The story about a very small god-forgotten village in Siberia reflects the history of Russia from the beginning of the century till early 80s. Three generations try to find the land of ... See full summary »
Soviet Union, near the Chinese border, 1923. A stranger has just come in this little country village. He is a teacher, sent by the Communist Party to teach the ignorant masses. But the ... See full summary »
Lavretsky returns to his estate after stay in Paris.Frustrated with life,in his wife's unfair, he falls in love with Lisa. Suddenly the arriving of Fëdors woman which before has been reported the death, completes the simple love.
A retired professor has returned to his estate to live with his beautiful young wife, Yelena. The estate originally belonged to his first wife, now deceased; her mother and brother still ... See full summary »
Russia's answer to the French New Wave - following three lifelong friends who return to Moscow after military service, we see their aspirations juxtaposed against the harsh realities of ... See full summary »
Ilya Semenovich Melnikov is a history teacher in an ordinary Soviet high school. He is a very good teacher and his students and colleagues treat him with a great deal of respect. However, ... See full summary »
A fascinating and human portrayal of a once-famous fighter pilot and loyal Stalinist named Nadezhda Petrovna. Now a 41-year-old provincial schoolmistress, she has so internalized the ... See full summary »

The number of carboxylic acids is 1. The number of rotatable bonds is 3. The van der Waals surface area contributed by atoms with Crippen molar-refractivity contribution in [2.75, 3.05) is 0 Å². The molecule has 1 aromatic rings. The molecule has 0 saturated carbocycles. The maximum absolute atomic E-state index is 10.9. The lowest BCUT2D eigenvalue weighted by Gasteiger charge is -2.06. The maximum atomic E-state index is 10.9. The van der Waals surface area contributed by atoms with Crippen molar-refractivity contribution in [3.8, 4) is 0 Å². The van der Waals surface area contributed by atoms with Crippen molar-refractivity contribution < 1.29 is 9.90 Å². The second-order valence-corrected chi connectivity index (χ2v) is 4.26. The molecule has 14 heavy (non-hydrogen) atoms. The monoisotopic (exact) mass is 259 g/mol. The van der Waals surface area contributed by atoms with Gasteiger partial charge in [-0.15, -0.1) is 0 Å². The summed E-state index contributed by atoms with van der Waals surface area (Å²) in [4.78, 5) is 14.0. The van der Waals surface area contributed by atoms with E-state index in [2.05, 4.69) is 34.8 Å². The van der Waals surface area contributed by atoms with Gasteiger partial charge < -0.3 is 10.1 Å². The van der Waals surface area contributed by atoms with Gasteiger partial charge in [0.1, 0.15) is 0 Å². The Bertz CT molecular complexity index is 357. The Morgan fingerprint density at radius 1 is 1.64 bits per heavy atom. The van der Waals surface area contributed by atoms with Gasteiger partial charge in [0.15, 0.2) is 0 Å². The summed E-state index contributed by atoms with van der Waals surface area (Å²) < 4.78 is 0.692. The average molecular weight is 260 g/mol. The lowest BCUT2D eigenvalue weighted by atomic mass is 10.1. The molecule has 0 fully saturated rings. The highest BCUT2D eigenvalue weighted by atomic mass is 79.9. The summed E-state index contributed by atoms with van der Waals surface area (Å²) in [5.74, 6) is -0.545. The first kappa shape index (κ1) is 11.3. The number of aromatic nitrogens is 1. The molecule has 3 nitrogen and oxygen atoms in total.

One of the characters (Styopa) mentions that he would name his son either Andrey or Nikita. Andrey Konchalovsky is the director of the films and his brother, also a famous director, is called Nikita Mikhalkov. See more »
It may be worth asking if there's a corollary between the quality of a film and the number of years it's been banned. Until 1987 only two people outside the Iron Curtain (Tom Luddy and Bernardo Bertolucci) had seen Andrei Konchalovsky's second feature, belatedly hailed (by Michail Gorbachev, no less) as a long lost classic of Soviet cinema. And not without good reason: the film is as fresh today as it must have been when first released in 1966, prompting immediate censorship by daring to depict Soviet citizenry in such an unflattering natural light. It wouldn't be difficult to imagine the Politburo's response to seeing, among other embarrassments, a drunken farmhand urinating on his overheated tractor engine, or a Farm Collective Chairman portrayed by a hunchback (who off screen was, in fact, an actual Farm Collective Chairman). Except for his three primary characters Konchalovsky employs a non-professional cast to illustrate the strong and particular attachment Russians feel toward their land, but the director's sentiments obviously run deeper than the Party Line. He stakes his faith in common humanity, warts and all, and after twenty years in bureaucratic limbo the refreshing honesty of his efforts is a revelation.
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